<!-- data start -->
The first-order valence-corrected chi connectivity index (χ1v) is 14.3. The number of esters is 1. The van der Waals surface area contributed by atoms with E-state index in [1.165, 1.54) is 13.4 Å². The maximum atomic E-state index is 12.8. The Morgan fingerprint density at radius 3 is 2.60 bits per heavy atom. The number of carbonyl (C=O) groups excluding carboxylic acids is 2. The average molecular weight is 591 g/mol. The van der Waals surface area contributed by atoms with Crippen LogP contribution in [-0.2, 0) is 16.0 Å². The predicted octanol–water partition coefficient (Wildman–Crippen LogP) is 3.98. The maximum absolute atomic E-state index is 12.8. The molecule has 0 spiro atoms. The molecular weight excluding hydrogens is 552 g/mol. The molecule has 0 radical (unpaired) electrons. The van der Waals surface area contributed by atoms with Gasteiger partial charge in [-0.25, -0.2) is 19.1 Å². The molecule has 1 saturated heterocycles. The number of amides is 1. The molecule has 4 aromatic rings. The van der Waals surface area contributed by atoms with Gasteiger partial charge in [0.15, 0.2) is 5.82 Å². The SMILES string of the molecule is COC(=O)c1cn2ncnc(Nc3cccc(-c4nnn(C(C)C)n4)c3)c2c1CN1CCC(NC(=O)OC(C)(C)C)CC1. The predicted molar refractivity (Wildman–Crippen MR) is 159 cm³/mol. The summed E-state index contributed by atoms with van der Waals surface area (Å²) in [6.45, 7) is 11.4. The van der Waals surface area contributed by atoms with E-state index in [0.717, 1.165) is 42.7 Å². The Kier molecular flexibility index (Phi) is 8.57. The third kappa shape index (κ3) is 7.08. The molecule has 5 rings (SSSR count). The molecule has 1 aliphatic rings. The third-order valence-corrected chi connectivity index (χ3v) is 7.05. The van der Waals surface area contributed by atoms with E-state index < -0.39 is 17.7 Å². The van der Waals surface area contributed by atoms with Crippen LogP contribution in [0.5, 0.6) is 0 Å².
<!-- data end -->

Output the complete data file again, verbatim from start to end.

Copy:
The first-order valence-corrected chi connectivity index (χ1v) is 14.3. The number of esters is 1. The van der Waals surface area contributed by atoms with E-state index in [1.165, 1.54) is 13.4 Å². The maximum atomic E-state index is 12.8. The Morgan fingerprint density at radius 3 is 2.60 bits per heavy atom. The number of carbonyl (C=O) groups excluding carboxylic acids is 2. The average molecular weight is 591 g/mol. The van der Waals surface area contributed by atoms with Crippen LogP contribution in [-0.2, 0) is 16.0 Å². The predicted octanol–water partition coefficient (Wildman–Crippen LogP) is 3.98. The maximum absolute atomic E-state index is 12.8. The molecule has 0 spiro atoms. The molecular weight excluding hydrogens is 552 g/mol. The molecule has 0 radical (unpaired) electrons. The van der Waals surface area contributed by atoms with Gasteiger partial charge in [-0.25, -0.2) is 19.1 Å². The molecule has 1 saturated heterocycles. The number of amides is 1. The molecule has 4 aromatic rings. The van der Waals surface area contributed by atoms with Gasteiger partial charge in [0.15, 0.2) is 5.82 Å². The SMILES string of the molecule is COC(=O)c1cn2ncnc(Nc3cccc(-c4nnn(C(C)C)n4)c3)c2c1CN1CCC(NC(=O)OC(C)(C)C)CC1. The predicted molar refractivity (Wildman–Crippen MR) is 159 cm³/mol. The summed E-state index contributed by atoms with van der Waals surface area (Å²) in [6.45, 7) is 11.4. The van der Waals surface area contributed by atoms with E-state index in [0.717, 1.165) is 42.7 Å². The Kier molecular flexibility index (Phi) is 8.57. The third kappa shape index (κ3) is 7.08. The molecule has 5 rings (SSSR count). The molecule has 1 aliphatic rings. The third-order valence-corrected chi connectivity index (χ3v) is 7.05. The van der Waals surface area contributed by atoms with E-state index < -0.39 is 17.7 Å². The van der Waals surface area contributed by atoms with Crippen LogP contribution in [0.5, 0.6) is 0 Å².